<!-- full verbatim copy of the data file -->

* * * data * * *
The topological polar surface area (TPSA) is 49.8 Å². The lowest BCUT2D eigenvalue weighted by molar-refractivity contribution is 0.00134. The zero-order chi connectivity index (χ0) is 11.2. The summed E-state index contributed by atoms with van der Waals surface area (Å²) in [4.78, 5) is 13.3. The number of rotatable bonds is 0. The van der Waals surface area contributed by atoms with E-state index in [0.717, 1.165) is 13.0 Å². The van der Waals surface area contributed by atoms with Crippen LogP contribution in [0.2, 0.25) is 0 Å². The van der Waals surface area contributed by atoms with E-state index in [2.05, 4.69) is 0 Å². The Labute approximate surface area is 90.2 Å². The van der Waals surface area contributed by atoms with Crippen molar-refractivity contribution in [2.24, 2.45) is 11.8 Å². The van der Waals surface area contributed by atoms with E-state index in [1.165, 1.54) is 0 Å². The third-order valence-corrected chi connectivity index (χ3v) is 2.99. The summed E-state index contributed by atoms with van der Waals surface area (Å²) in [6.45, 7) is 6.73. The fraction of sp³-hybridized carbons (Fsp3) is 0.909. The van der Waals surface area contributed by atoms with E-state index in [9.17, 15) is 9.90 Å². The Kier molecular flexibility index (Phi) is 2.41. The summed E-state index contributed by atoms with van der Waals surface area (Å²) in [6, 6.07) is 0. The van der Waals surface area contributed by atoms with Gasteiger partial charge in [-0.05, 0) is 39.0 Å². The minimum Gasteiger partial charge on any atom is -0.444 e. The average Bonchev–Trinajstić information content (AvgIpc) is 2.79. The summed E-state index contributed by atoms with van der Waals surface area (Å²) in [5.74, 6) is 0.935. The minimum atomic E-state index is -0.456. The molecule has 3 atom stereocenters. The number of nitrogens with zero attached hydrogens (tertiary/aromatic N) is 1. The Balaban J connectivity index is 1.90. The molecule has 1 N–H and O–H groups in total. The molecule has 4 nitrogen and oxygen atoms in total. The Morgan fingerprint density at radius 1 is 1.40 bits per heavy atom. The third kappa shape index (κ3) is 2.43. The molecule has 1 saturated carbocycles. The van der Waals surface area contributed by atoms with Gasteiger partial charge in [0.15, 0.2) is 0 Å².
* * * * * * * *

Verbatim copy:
The topological polar surface area (TPSA) is 49.8 Å². The lowest BCUT2D eigenvalue weighted by molar-refractivity contribution is 0.00134. The zero-order chi connectivity index (χ0) is 11.2. The summed E-state index contributed by atoms with van der Waals surface area (Å²) in [4.78, 5) is 13.3. The number of rotatable bonds is 0. The van der Waals surface area contributed by atoms with E-state index in [0.717, 1.165) is 13.0 Å². The van der Waals surface area contributed by atoms with Crippen LogP contribution in [0.2, 0.25) is 0 Å². The van der Waals surface area contributed by atoms with E-state index in [2.05, 4.69) is 0 Å². The Labute approximate surface area is 90.2 Å². The van der Waals surface area contributed by atoms with Crippen molar-refractivity contribution in [2.24, 2.45) is 11.8 Å². The van der Waals surface area contributed by atoms with E-state index in [1.165, 1.54) is 0 Å². The third-order valence-corrected chi connectivity index (χ3v) is 2.99. The summed E-state index contributed by atoms with van der Waals surface area (Å²) in [6.45, 7) is 6.73. The fraction of sp³-hybridized carbons (Fsp3) is 0.909. The van der Waals surface area contributed by atoms with E-state index in [9.17, 15) is 9.90 Å². The Kier molecular flexibility index (Phi) is 2.41. The summed E-state index contributed by atoms with van der Waals surface area (Å²) in [6, 6.07) is 0. The van der Waals surface area contributed by atoms with Gasteiger partial charge in [-0.05, 0) is 39.0 Å². The minimum Gasteiger partial charge on any atom is -0.444 e. The average Bonchev–Trinajstić information content (AvgIpc) is 2.79. The summed E-state index contributed by atoms with van der Waals surface area (Å²) in [5.74, 6) is 0.935. The minimum atomic E-state index is -0.456. The molecule has 3 atom stereocenters. The number of nitrogens with zero attached hydrogens (tertiary/aromatic N) is 1. The Balaban J connectivity index is 1.90. The molecule has 1 N–H and O–H groups in total. The molecule has 4 nitrogen and oxygen atoms in total. The Morgan fingerprint density at radius 1 is 1.40 bits per heavy atom. The third kappa shape index (κ3) is 2.43. The molecule has 1 saturated carbocycles. The van der Waals surface area contributed by atoms with Gasteiger partial charge in [0.15, 0.2) is 0 Å².